Robinson and I once discussed such things during batting practice at a major-league game. As the home team continued to hit, Robinson paused, simply listening, waiting for that sound again. Even though the clamor built for another game, Robinson was able to tune such diversions out. When the next batter stepped into the cage the rhythmic rat-tat-tat of bat-hitting-ball began again. It could have been a carpenter driving nails or a woodsman splitting wood, except there was a particular fullness or certainty to this particular sound.

“There it is,” Robinson said, and moments later a deep fly sailed past the outfield fence. “It’s like you’re out in the woods and you step on branch. A dry branch. It’s that snap that goes just so. But you have to be careful. The sound comes and goes depending upon the ballpark, the crowd that day. You can’t wait for the sound to tell you every time the ball is going out.”

Together we turned back to the batting cage, and here it came again. For a brief second that sound, that snap of a ball well hit, broke through the mounting anticipation of another game, no matter how loud the commotion may have been. Another well-hit ball soared into the sky and landed in the stands beyond the fence.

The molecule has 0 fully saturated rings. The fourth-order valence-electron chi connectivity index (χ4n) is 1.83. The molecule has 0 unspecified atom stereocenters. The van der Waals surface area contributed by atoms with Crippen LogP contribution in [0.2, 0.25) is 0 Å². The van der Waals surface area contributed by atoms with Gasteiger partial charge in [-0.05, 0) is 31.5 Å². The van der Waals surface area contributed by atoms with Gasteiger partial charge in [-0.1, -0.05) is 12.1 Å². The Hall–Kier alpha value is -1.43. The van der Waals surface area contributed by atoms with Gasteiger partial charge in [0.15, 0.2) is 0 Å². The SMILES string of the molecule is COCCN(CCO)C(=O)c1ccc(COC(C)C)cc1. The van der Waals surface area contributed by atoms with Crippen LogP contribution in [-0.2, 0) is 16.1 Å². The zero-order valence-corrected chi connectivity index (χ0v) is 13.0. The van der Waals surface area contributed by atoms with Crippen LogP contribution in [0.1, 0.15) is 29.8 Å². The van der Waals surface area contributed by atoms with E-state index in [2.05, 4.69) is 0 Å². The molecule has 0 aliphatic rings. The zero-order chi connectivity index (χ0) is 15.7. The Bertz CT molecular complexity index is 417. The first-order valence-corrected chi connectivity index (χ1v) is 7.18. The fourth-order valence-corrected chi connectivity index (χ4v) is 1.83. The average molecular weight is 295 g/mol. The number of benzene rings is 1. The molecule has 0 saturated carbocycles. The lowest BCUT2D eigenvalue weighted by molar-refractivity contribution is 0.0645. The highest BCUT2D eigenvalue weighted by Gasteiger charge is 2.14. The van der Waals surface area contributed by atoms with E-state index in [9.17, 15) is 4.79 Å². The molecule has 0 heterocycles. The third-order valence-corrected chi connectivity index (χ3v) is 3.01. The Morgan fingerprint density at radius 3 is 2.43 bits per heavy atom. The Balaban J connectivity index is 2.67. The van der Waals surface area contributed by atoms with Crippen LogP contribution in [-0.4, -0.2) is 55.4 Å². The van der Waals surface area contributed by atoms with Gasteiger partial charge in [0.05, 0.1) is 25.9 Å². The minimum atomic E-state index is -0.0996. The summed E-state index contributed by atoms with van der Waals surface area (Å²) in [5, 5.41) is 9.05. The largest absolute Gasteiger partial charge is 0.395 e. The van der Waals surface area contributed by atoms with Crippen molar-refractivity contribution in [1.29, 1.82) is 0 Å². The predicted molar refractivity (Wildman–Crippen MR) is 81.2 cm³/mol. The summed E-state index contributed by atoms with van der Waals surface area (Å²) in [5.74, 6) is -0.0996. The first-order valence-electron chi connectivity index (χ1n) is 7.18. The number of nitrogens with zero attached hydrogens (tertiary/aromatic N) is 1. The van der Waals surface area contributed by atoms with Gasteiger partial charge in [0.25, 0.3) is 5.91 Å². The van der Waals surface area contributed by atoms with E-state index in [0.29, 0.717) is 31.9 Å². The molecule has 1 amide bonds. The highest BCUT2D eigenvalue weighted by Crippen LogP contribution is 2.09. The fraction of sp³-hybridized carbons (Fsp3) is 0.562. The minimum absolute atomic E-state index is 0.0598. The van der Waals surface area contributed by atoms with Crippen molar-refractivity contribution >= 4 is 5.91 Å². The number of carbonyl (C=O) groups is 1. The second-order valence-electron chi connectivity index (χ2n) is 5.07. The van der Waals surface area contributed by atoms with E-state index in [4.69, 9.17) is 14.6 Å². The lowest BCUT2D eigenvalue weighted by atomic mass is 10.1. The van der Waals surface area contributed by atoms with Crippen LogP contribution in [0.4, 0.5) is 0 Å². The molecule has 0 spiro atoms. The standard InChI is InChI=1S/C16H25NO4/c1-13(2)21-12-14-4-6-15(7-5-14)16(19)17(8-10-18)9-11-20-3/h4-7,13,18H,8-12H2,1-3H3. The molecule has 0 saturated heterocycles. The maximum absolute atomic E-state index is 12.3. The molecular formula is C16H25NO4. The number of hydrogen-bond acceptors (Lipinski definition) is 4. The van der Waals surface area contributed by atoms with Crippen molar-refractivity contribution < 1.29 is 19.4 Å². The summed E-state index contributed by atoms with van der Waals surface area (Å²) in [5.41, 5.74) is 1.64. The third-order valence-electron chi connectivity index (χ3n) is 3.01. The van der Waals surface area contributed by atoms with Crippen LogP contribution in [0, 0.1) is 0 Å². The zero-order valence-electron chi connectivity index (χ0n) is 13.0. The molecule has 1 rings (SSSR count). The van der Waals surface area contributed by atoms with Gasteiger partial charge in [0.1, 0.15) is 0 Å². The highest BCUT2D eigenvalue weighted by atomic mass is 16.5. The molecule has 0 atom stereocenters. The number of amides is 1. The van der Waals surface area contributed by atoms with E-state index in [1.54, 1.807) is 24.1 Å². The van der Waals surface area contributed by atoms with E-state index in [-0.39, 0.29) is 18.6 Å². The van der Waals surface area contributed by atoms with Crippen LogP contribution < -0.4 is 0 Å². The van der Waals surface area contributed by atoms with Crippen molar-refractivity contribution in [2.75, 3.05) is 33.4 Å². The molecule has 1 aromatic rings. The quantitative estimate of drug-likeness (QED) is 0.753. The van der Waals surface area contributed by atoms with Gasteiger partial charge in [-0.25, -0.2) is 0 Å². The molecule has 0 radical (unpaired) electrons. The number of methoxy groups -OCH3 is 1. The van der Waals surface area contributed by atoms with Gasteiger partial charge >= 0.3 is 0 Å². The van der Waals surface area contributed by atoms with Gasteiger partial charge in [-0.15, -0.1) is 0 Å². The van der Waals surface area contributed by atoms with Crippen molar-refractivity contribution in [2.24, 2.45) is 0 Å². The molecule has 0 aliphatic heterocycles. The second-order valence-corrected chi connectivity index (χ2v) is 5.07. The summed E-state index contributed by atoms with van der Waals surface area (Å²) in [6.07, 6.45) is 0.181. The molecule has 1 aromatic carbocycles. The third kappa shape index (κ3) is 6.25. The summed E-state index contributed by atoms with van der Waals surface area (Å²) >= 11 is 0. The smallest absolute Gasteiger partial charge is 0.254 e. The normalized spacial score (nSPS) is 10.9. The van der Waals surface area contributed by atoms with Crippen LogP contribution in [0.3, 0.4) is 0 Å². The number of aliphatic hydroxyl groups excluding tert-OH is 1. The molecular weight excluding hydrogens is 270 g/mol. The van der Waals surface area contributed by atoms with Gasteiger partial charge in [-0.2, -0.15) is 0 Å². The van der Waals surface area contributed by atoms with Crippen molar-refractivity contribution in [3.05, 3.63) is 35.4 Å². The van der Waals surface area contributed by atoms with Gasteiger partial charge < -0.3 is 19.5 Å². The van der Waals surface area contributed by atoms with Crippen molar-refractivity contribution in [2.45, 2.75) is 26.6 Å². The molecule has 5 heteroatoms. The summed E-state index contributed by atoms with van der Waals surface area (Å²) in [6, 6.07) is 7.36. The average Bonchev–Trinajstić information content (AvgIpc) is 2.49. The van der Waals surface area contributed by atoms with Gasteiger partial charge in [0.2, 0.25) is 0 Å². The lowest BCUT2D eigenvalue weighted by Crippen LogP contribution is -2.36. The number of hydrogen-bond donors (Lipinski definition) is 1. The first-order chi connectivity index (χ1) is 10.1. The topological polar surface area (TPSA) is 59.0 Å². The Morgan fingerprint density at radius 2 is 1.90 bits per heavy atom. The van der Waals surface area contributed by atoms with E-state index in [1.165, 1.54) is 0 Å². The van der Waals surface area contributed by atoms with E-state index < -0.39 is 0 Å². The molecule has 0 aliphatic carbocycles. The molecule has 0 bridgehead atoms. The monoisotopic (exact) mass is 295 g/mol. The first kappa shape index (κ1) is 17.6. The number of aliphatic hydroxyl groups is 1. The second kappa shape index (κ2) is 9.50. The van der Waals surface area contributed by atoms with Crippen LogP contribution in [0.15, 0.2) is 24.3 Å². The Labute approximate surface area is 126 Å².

“Nothing else offers the kind of excitement that a home run does,” Robinson said. “Not even a perfect game. Because a home run is instant—it’s so surprising.”

And so it was again, this time in Game One of the 1991 World Series. In the bottom of the fifth inning Kent Hrbek roped a 2–0 pitch from Charlie Leibrandt to right field for a stand-up double. Scott Leius followed with a soft single into left, with Hrbek holding at third base. Leibrandt may have trailed only 1–0 at this point, but he wasn’t fool¬ing many of the Twins’ hitters.

Then came that sound again. Despite the crowd of more than fifty-five thousand at the Metrodome, pretty much all of them now on their feet, cheering and waving those infernal white Homer Hankies, that sound of a dry branch breaking in the woods, an echo of every long fly that’s ever happened in this game, was about to occur again.

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How John Grisham Mentored an Unpublished Novelist

What if John Grisham offered to mentor you on writing a novel?

You’d wake up.

But for Tony Vanderwarker it wasn’t a dream. The Charlottesville, Virginia, writer tells how he came under the tutelage of the world-renowned novelist in an interview on With Good Reason (about 15 minutes).

Teaser from With Good Reason:

With seven unpublished novels wasting away on his hard drive, Tony Vanderwarker was astonished when world-renowned author John Grisham offered to take him under his wing and mentor Tony on the art of thriller writing.